Limited Resources

Our scarce resources need effective management

Resource usage is something most people never think of because they are used to a situation where everything is available whenever they need it. The main resources that power our civilisation are coal and oil then gas and a little nuclear. WWS [1] (excluding hydro-power) contribute only 2% of the global power mix. There are 2 existing problems with fossil fuels which are rarely being discussed together:

1. Fossil fuels will run out some time in the near future

2. Fossil fuels contribute to climate change

There is a possibility that by around 2030 governments around the world will push the use of nuclear power again as „the only option to reduce climate change problems“

Before we start to look at the energy situation of our civilisation, it needs to be said that every product you buy today is based on stuff that this planet had stored in some form around its surface. For everything we need, a tree had to be chopped down, a mine had to be dug, a hole had to be made, a building had to be erected on soil and some water had to be used. Every item we can purchase today has some of the earth’s resources embodied in it and when we throw it away as waste, the resources will be lost unless we recycle it. Each item has differing amounts of resources embodied in it but an overall we can say that

the costs for every resource comes down to its embodied energy.

For example copper inside an electrical appliance had to be dug out with one of these

(source:Liebherr)
(Source: Liebherr)

and then ground down into small pieces so that it could be smelted with as little rock as possible. The smelted copper was formed into bars and delivered to a factory somewhere where they made wire from copper bars. Then the wire was been shipped to the factory where it was used to make the appliance, and from there it had to be shipped to your home. All these processes consume more or less different resources but in the end the largest part of all will be the amount of energy that is embodied in the finished appliance.

It can be shown that for all the processes in our civilisation, the complexity of civilisation and the use of energy is directly related.

(source ourfiniteworld.com)
(source ourfiniteworld.com)

It can also be shown that for the growth of our civilisation the embedded energy is directly related to the release of CO2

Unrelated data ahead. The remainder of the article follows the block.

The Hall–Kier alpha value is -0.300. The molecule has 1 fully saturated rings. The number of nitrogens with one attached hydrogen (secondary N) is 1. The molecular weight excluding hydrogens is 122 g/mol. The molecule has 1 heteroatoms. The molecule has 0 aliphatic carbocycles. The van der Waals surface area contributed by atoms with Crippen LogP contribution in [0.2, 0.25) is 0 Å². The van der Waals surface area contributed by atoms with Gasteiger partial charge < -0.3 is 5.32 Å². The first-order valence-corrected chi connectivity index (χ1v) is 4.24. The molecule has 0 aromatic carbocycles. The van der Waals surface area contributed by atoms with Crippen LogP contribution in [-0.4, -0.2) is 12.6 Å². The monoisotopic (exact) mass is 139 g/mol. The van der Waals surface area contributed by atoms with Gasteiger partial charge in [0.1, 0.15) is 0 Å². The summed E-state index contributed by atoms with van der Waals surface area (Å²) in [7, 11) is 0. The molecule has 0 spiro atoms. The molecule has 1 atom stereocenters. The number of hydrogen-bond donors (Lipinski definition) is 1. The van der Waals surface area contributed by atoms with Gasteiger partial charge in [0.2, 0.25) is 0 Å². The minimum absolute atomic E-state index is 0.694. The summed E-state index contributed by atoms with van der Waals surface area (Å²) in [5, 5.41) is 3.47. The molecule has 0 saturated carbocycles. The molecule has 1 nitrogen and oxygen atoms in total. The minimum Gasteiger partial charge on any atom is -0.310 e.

(source: resilinece.org)
(source: resilinece.org)

There has not been any real reduction of energy usage or CO2 production for more than 200 years.

There was a slight dip after the global financial crisis in 2008 but that rose again pretty fast. Any products we can purchase resemble some sort of embodied energy. So we can say that the cheaper the energy embodied in the product is, the cheaper the product will be.

So here is a look at the worker’s income :

(source: econproph.com)
(source: econproph.com)

You see that median household income has not increased significantly since 1970. What happened in 1970? In short: from 1970 onwards the amount of net energy in a unit of energy decreased. We want to look at the amount of net energy that a unit of energy returns to our society.

Only the net energy in a resource allows us to do some work (earn money).

The broader term for this is called the Energy Return On Energy Invested or EROEI.

When the first oil well was dug in the United States, they drilled a hole some 30m deep and found a lot of oil. The amount of work needed to get that oil out of the ground was nearly zero compared to the oil that has been extracted. The EROEI was very high, probably more than 100:1. This means for every one unit of energy invested into digging holes, connecting pipelines, transporting the oil to a refinery, getting it to the end users allowed the users to run a machinery which produced 100 units of energy (work) from it.

A similar calculation can be made for the first coal fired steam engine for draining water from a coal mine, making it possible to dig deeper for coal. The first steam engine did not have an efficiency much larger than 10% but that still was enough as it made sense to pump out the water to get more coal out of the ground.

For the first people who used fossil fuels it was such a convenience compared to the horses and oxen that had been used before (of course some water mills and wind mills had also existed) that no one thought about “saving energy” because it seemed that the available energy was virtually limitless. This started to become a concern during the first and second world wars when the warring nations had to search for sources of fuels for their large war machines. Germany tried hard to build up the “Baghdad rail” to get oil from Iraq in WWI. In WWII Germany tried to connect to the oil region in Baku in the Black Sea but failed (Stalingrad). It can be said that since the beginning of the 20th century many military confrontations have more or less been related to energy problems

Some problems inside countries (The Arab Spring) may be related more to the inequality inside these countries, but inequality also involves having a rich class that can pay high energy costs and a large population that can not pay, for example, high food prices. Producing food is also related to energy costs (and more and more related to climate change).

Today the world is very well equipped with pipeline systems and the oil industry is the largest economic sector in the world. We are so much used to the fact that energy is available that we never think about a situation where these fuels may run out.

We must first and foremost examine the situation with oil as it is the base for both transportation and many of the goods being transported today. You can not eat without transportation to your supermarket. And the extraction of other resources like coal and minerals is also mostly based on oil.

Running out of oil in the media is mainly about “proven reserves” or “recoverable reserves” which are simple terms that the energy industry uses to cover up the real facts. (You can Google that and find out that there is a lot of useless discussion about these terms). What counts here is the “net energy available for a unit of product”. The unit of product in the oil sector is the “Barrel”. One Barrel of oil consists of 159 litres of crude oil. Crude oil is what comes out of the ground and this has a different “quality” depending on which well it comes from. Here is a video of a scientist trying hard to convince some members of the French parliament of that very fact.